This is the last of a series of posts on listening.
If we are to listen to God in His way, then we often have to have our feet knocked out from under us. We need to be re-trained by Him into the way of listening.
Sometimes this involves confessing sin. There are very real times when the sin in our lives hinders us from hearing from God. Likewise, there are times when sin in our lives hinders God from truly listening to us (Psalm 66:18-19).
There are two sides to this problem and both relate to guilt. The first type of guilt is healthy guilt. This is when we fail to confess our sin. We ignore the fact that what we are doing is wrong and try to keep on going without dealing with it. We avoid the issue at hand. So . . . God avoids us. The guilt that hangs over our heads becomes like a wall built up between us and God. Our sinful activity – and the sin of our inactivity about it – clogs the communication lines. The clear answer to this side of the problem is that we need to face up to our sin, confess it honestly before God and others, and then turn away from it with our lives. Then God will hear and respond to us.
If My people, who are called by My name, will humble themselves and pray and seek My face and turn from their wicked ways, then I will hear from heaven, and I will forgive their sin and will heal their land. – 2 Chronicles 7:14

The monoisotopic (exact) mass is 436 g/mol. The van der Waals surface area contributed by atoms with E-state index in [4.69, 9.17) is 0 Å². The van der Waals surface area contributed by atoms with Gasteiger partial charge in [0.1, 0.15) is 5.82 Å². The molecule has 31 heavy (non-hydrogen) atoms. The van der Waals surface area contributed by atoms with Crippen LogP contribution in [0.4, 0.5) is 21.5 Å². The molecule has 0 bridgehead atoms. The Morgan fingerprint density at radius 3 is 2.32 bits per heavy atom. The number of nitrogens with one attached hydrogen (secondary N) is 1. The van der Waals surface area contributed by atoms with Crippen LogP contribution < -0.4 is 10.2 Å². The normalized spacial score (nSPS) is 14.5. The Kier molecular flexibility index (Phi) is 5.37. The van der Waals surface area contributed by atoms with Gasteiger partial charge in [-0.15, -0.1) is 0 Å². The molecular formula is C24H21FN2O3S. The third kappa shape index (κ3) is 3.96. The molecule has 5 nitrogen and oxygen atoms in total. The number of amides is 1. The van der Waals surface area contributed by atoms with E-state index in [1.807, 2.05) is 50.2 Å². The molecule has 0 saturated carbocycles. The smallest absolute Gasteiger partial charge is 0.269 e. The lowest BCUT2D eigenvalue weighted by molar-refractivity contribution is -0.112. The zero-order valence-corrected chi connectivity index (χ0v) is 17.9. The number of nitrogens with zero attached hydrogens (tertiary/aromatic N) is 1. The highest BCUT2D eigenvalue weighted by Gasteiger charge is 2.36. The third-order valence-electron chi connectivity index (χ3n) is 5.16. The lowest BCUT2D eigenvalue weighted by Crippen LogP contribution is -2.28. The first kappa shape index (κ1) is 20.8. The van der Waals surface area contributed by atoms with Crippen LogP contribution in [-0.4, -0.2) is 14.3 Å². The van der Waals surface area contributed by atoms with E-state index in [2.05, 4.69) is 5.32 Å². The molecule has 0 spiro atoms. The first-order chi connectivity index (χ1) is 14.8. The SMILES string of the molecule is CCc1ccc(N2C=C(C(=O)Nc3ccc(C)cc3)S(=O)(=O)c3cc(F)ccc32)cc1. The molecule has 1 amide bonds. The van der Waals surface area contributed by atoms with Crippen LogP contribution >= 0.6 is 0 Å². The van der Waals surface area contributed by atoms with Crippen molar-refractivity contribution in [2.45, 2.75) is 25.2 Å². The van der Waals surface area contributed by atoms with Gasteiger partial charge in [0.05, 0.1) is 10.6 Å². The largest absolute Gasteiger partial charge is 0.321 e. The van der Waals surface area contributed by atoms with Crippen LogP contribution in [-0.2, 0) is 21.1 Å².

The other side of the problem of God hearing us and us listening to Him has to do with a different kind of guilt. It’s the unhealthy guilt that we build up from a variety of areas. It’s the guilt that says, “I’m not pure enough for God to hear me. I’m not holy enough. I didn’t have my quiet time this morning. I am weak with my lusts. I feel hopeless and suicidal. God could not speak to me, and wouldn’t want to hear me now.”
Unhealthy guilt is the wall that we build up between ourselves and God because of our fears and insecurities. We feel distanced. We feel unworthy. We feel too sinful to be interacting with our holy God.
But Jesus explodes unhealthy guilt. We see Him walking the dusty paths of Palestine with dirty, weak, sinful people. He let a whore wash His feet with her tears. He shared a meal with a despised and deceitful tax collector. He came to seek and save the lost, weak, sick . . . not those knowing themselves to be healthy (perhaps the greatest sickness of all!).
The Apostle John powerfully confronts our unhealthy guilt.
There is no fear in love. But perfect love drives out all fear, because fear has to do with punishment. The one who fears is not made perfect in love. – 1 John 4:18
Jesus wants to drive out our fear and unhealthy guilt with His furious love. He wants to draw us near to the Father where we can be who we really are without anything held back.
Jesus comes to us seeking to interact with us, listening and speaking. He wants to confront us with our sin through healthy guilt, but also wants to overpower our unhealthy guilt with His love.
He wants to talk with us in grace and truth.